Tom Plate / Syndicated columnist
A low blow from Down Under
In the United States right now, the concept of political news is pretty much defined by the very next thing Barack Obama does, whatever...
LOS ANGELES — In the United States right now, the concept of political news is pretty much defined by the very next thing Barack Obama does, whatever it is. He's the first-term Illinois senator who has suddenly transformed himself into the Cinderella of American presidential politics. He's all news all the time.
Part of the reason for his newfound prominence has to do with the U.S. press corps. It gets easily bored, and Obama is the new flavor of the month.
Another factor is that Obama is but the third black U.S. senator since the Reconstruction era, and this goes back to 1877 or so. Another reason is that, unlike most U.S. politicians, Sen. Obama tends to take unequivocal, even controversial public stands. Bravo! This means he's not at all like nomination-competitor Hillary Clinton, who on really tough issues is practically a walking fudge factory in pumps.
And now Obama's most outspoken stand has lodged under the skin of a prominent Asian-Pacific leader. That's John Howard, now seeking his fifth term as the prime minister of Australia and facing judgment in November. Many voters don't like Australia's continuing support of the U.S. war effort in Iraq.
Personal disclosure: I have almost never met an Australian I don't like, Howard included. So let's give him his due by quoting in full his high-profile criticism of Sen. Obama's call for the removal of U.S. combat forces by March 31, 2008.
"I think that will just encourage those who want to destabilize and destroy Iraq, and create chaos and victory for the terrorists to hang on and hope for an Obama victory," he told Australian Nine Network television over the weekend. "If I were running al-Qaida in Iraq, I would put a circle around March 2008 and be praying as many times as possible for a victory, not only for Obama but also for the Democrats."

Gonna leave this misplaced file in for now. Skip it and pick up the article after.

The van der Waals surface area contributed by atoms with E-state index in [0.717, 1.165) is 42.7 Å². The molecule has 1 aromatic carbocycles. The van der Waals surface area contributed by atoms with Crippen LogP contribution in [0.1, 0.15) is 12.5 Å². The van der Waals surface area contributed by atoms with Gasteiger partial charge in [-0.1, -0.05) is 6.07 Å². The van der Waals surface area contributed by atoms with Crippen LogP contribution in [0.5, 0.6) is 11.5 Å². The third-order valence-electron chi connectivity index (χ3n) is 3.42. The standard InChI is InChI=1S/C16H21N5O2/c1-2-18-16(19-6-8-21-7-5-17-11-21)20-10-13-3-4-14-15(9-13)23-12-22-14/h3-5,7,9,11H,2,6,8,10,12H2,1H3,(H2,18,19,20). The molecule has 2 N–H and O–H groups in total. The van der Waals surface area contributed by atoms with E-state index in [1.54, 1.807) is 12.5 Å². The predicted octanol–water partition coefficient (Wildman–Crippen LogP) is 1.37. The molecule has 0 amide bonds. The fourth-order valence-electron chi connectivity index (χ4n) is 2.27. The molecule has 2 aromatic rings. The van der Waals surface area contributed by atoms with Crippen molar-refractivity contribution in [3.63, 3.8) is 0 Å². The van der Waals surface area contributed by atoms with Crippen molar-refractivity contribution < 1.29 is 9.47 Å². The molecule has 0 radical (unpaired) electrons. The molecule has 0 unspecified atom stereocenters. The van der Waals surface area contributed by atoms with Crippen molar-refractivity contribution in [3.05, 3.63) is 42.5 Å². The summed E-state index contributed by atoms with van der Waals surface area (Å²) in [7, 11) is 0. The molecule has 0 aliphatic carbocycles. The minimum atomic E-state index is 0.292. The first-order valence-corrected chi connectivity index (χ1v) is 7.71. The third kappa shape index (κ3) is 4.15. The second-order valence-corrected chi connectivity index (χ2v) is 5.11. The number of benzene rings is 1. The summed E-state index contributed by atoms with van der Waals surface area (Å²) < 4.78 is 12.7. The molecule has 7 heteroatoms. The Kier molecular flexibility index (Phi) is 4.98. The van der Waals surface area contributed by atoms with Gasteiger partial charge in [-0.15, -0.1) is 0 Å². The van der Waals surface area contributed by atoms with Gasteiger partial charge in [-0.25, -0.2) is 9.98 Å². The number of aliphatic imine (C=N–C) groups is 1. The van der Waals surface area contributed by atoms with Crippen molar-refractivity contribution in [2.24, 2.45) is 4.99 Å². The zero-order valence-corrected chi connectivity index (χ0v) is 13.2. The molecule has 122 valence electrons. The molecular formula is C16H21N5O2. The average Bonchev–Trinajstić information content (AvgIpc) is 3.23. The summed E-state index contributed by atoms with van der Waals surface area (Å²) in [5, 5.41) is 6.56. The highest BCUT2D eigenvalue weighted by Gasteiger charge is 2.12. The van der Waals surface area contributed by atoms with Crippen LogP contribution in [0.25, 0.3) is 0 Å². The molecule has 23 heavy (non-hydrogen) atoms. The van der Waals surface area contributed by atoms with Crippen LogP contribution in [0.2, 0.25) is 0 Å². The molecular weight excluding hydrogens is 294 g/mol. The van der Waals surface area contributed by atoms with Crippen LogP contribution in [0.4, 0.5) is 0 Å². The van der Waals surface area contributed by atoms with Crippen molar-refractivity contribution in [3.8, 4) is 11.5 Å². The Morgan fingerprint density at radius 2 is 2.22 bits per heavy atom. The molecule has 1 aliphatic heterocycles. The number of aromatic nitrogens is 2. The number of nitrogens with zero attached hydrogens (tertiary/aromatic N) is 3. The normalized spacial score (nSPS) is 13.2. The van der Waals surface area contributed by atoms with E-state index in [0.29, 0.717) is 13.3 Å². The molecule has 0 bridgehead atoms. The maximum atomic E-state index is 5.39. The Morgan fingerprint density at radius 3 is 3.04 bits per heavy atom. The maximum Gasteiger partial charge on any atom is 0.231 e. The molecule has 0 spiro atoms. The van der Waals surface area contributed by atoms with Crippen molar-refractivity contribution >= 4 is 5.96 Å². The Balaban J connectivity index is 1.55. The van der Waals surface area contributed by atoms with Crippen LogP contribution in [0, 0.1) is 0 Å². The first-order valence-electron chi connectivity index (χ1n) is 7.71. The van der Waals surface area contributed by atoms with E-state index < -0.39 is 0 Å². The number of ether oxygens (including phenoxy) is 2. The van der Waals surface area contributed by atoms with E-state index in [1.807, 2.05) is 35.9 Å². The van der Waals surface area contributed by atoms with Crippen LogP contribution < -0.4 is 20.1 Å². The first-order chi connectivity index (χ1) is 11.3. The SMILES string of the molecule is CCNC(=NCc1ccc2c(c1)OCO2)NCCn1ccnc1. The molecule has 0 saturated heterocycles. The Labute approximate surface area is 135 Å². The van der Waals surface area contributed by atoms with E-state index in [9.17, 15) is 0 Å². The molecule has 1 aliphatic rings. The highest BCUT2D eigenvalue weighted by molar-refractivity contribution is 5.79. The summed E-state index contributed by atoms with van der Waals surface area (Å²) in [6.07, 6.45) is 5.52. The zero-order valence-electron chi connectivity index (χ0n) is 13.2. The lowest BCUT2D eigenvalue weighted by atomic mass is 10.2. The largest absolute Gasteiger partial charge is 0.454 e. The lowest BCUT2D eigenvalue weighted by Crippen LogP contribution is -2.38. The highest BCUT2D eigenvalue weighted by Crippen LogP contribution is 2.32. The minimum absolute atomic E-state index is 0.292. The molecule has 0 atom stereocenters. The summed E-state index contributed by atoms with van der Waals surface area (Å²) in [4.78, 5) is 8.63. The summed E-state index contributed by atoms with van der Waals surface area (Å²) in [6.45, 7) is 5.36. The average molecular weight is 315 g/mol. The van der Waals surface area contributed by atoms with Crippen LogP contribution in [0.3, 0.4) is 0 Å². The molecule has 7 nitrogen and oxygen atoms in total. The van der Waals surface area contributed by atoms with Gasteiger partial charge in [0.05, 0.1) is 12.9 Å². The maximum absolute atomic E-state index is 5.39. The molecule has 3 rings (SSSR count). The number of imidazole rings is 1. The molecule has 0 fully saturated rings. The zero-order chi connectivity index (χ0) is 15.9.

Foreign observers were struck by the over-the-top verbal entry of the ordinarily cautious Down Under leader into the U.S. presidential circus. Certainly, Howard's decision to attack Obama for endorsing date-certain Iraq withdrawal has to raise eyebrows. After all, Obama was not the first to float this idea, not at all.
In August 2005, prominent Wisconsin Democratic Sen. Russ Feingold offered a date certain for withdrawal (Dec. 31, 2006). Feingold was then regarded as a potential presidential candidate. Later that year, Pennsylvania's Democratic Rep. John Murtha called for an immediate Iraq pullout. Then, in June 2006, before his everlasting White House ambitions disintegrated in thin air, Massachusetts Sen. John F. Kerry proposed removing all U.S. combat troops by July 1, 2007.
More recently, Democratic Pennsylvania Congressman Joe Sestak, talented and probably a political comer, called for terminating the U.S. troop commitment in Iraq by the end of this year.
To be sure, few people ever regarded Kerry's second candidacy as credible, except perhaps Kerry. But Feingold is no joke at all, and Sestak has a perch on the powerful House Armed Services Committee. That Howard chose to ignore these prior "put-a-circle-around-the-date" "pro-al-Qaida" American politicians is probably due to Obama's increasing plausibility.
Obama got the full brunt of a Howard slap shot precisely because a lot of people feel this tall, attractive figure has a real shot at the White House, though perhaps more probably on tier two of the ticket. What's more, Howard, having chipped in 1,400 Australian soldiers to Iraq, is feeling the heat in his own campaign from voters who are unhappy about their prime minister's slavish support of the American president's foolish war.
Alas, Howard's attack may raise other issues in the Asia-Pacific region. Australia's critics ever-ready to find fault will point out that of all the American politicians who have called for withdrawal on a date certain, the Australian leader chose only to attack the one politician who was non-white.
Australia is too fine a place and its many minorities on the whole only too happy to live there for such an ugly insinuation to stick for long. But this is not the first time a prominent Australian political figure has said something that is bound to revive old claims.
I wish Howard had kept his peace, rather than saying his piece. Obama should lose no sleep over the attack, but Howard might find that he will.
UCLA professor Tom Plate is a member of the Pacific Council on International Policy.
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